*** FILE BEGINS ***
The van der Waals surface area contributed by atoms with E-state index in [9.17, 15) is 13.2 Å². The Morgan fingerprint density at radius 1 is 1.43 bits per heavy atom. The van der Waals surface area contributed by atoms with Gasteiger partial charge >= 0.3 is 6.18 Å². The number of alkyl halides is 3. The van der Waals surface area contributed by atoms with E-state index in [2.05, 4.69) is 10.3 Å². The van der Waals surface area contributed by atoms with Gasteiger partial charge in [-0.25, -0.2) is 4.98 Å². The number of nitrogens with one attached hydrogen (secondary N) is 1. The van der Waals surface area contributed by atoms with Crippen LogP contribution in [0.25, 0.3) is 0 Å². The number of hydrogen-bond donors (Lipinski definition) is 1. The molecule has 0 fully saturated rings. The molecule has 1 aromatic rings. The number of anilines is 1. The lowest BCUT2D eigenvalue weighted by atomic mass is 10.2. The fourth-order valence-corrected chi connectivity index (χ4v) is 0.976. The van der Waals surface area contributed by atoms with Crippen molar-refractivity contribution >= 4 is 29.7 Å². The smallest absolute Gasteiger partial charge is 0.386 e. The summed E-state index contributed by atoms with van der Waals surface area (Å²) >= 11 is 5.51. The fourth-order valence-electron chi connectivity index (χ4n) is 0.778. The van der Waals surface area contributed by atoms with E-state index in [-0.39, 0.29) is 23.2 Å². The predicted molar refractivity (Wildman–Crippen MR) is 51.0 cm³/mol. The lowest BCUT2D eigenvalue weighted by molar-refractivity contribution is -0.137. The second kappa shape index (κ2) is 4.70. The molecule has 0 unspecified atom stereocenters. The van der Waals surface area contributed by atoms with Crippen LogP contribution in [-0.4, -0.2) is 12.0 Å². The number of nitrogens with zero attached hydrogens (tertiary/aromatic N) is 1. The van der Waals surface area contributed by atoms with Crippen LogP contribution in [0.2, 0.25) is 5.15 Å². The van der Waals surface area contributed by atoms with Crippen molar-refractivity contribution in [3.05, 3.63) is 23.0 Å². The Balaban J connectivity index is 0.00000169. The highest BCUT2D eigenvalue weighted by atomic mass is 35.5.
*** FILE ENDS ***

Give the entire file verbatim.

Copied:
The van der Waals surface area contributed by atoms with E-state index in [9.17, 15) is 13.2 Å². The Morgan fingerprint density at radius 1 is 1.43 bits per heavy atom. The van der Waals surface area contributed by atoms with Gasteiger partial charge >= 0.3 is 6.18 Å². The number of alkyl halides is 3. The van der Waals surface area contributed by atoms with E-state index in [2.05, 4.69) is 10.3 Å². The van der Waals surface area contributed by atoms with Gasteiger partial charge in [-0.25, -0.2) is 4.98 Å². The number of nitrogens with one attached hydrogen (secondary N) is 1. The van der Waals surface area contributed by atoms with Crippen LogP contribution in [0.25, 0.3) is 0 Å². The number of hydrogen-bond donors (Lipinski definition) is 1. The molecule has 0 fully saturated rings. The molecule has 1 aromatic rings. The number of anilines is 1. The lowest BCUT2D eigenvalue weighted by atomic mass is 10.2. The fourth-order valence-corrected chi connectivity index (χ4v) is 0.976. The van der Waals surface area contributed by atoms with Crippen molar-refractivity contribution >= 4 is 29.7 Å². The smallest absolute Gasteiger partial charge is 0.386 e. The summed E-state index contributed by atoms with van der Waals surface area (Å²) >= 11 is 5.51. The fourth-order valence-electron chi connectivity index (χ4n) is 0.778. The van der Waals surface area contributed by atoms with E-state index in [-0.39, 0.29) is 23.2 Å². The predicted molar refractivity (Wildman–Crippen MR) is 51.0 cm³/mol. The lowest BCUT2D eigenvalue weighted by molar-refractivity contribution is -0.137. The second kappa shape index (κ2) is 4.70. The molecule has 0 unspecified atom stereocenters. The van der Waals surface area contributed by atoms with Crippen LogP contribution in [-0.4, -0.2) is 12.0 Å². The number of nitrogens with zero attached hydrogens (tertiary/aromatic N) is 1. The van der Waals surface area contributed by atoms with Crippen LogP contribution in [0.2, 0.25) is 5.15 Å². The van der Waals surface area contributed by atoms with Crippen molar-refractivity contribution in [3.05, 3.63) is 23.0 Å². The Balaban J connectivity index is 0.00000169. The highest BCUT2D eigenvalue weighted by atomic mass is 35.5.